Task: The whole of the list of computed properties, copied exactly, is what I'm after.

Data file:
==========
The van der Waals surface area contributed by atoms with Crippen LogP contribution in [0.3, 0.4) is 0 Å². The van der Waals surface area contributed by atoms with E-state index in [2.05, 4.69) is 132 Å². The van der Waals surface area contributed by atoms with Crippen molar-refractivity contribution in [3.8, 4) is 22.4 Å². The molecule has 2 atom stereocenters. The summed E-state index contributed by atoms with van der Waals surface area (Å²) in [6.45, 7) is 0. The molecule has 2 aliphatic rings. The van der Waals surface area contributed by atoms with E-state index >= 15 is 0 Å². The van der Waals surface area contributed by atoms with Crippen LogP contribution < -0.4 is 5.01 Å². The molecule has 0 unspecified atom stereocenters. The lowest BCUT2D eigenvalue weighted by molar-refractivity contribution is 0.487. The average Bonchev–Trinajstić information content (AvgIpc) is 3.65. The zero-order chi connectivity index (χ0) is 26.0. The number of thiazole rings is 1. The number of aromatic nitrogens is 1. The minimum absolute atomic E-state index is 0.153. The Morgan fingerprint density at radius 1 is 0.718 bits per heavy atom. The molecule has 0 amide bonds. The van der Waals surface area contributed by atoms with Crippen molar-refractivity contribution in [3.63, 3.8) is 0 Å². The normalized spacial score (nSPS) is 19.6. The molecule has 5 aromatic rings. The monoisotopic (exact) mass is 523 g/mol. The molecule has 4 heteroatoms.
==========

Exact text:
The van der Waals surface area contributed by atoms with Crippen LogP contribution in [0.3, 0.4) is 0 Å². The van der Waals surface area contributed by atoms with E-state index in [2.05, 4.69) is 132 Å². The van der Waals surface area contributed by atoms with Crippen molar-refractivity contribution in [3.8, 4) is 22.4 Å². The molecule has 2 atom stereocenters. The summed E-state index contributed by atoms with van der Waals surface area (Å²) in [6.45, 7) is 0. The molecule has 2 aliphatic rings. The van der Waals surface area contributed by atoms with E-state index >= 15 is 0 Å². The van der Waals surface area contributed by atoms with Crippen LogP contribution < -0.4 is 5.01 Å². The molecule has 0 unspecified atom stereocenters. The lowest BCUT2D eigenvalue weighted by molar-refractivity contribution is 0.487. The average Bonchev–Trinajstić information content (AvgIpc) is 3.65. The zero-order chi connectivity index (χ0) is 26.0. The number of thiazole rings is 1. The number of aromatic nitrogens is 1. The minimum absolute atomic E-state index is 0.153. The Morgan fingerprint density at radius 1 is 0.718 bits per heavy atom. The molecule has 0 amide bonds. The van der Waals surface area contributed by atoms with Crippen molar-refractivity contribution in [3.63, 3.8) is 0 Å². The normalized spacial score (nSPS) is 19.6. The molecule has 5 aromatic rings. The monoisotopic (exact) mass is 523 g/mol. The molecule has 4 heteroatoms.